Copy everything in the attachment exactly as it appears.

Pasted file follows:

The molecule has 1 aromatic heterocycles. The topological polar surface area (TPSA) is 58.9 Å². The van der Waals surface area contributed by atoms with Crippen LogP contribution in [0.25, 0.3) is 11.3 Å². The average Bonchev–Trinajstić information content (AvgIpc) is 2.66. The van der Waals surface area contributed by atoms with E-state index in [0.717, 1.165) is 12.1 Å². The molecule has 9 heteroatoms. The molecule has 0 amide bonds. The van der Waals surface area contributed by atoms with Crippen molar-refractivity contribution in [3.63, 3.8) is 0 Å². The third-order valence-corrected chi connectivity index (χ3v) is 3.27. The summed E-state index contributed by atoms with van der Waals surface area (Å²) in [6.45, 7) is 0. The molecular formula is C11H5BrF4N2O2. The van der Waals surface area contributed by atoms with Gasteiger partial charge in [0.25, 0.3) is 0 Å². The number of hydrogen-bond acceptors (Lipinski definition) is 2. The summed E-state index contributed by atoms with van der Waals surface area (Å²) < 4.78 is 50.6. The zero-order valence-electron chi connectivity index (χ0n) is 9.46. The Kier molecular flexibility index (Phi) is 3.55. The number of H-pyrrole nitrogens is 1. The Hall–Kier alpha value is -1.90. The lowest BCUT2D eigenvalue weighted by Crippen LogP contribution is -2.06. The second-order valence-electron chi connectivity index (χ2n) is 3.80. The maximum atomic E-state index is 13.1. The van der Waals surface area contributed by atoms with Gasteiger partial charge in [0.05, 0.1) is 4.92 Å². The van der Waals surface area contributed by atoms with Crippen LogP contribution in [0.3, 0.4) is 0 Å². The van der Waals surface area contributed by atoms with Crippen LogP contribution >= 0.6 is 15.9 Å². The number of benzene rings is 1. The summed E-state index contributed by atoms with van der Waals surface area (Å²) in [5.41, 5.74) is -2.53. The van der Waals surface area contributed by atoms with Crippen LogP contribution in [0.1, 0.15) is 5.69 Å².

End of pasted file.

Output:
The molecule has 1 aromatic heterocycles. The topological polar surface area (TPSA) is 58.9 Å². The van der Waals surface area contributed by atoms with Crippen LogP contribution in [0.25, 0.3) is 11.3 Å². The average Bonchev–Trinajstić information content (AvgIpc) is 2.66. The van der Waals surface area contributed by atoms with E-state index in [0.717, 1.165) is 12.1 Å². The molecule has 9 heteroatoms. The molecule has 0 amide bonds. The van der Waals surface area contributed by atoms with Crippen molar-refractivity contribution in [3.63, 3.8) is 0 Å². The third-order valence-corrected chi connectivity index (χ3v) is 3.27. The summed E-state index contributed by atoms with van der Waals surface area (Å²) in [6.45, 7) is 0. The molecular formula is C11H5BrF4N2O2. The van der Waals surface area contributed by atoms with Gasteiger partial charge in [0.25, 0.3) is 0 Å². The number of hydrogen-bond acceptors (Lipinski definition) is 2. The summed E-state index contributed by atoms with van der Waals surface area (Å²) < 4.78 is 50.6. The zero-order valence-electron chi connectivity index (χ0n) is 9.46. The Kier molecular flexibility index (Phi) is 3.55. The number of H-pyrrole nitrogens is 1. The Hall–Kier alpha value is -1.90. The lowest BCUT2D eigenvalue weighted by Crippen LogP contribution is -2.06. The second-order valence-electron chi connectivity index (χ2n) is 3.80. The maximum atomic E-state index is 13.1. The van der Waals surface area contributed by atoms with Gasteiger partial charge in [0.05, 0.1) is 4.92 Å². The van der Waals surface area contributed by atoms with Crippen LogP contribution in [0.3, 0.4) is 0 Å². The van der Waals surface area contributed by atoms with Crippen LogP contribution >= 0.6 is 15.9 Å². The number of benzene rings is 1. The summed E-state index contributed by atoms with van der Waals surface area (Å²) in [5.41, 5.74) is -2.53. The van der Waals surface area contributed by atoms with Crippen LogP contribution in [0.1, 0.15) is 5.69 Å².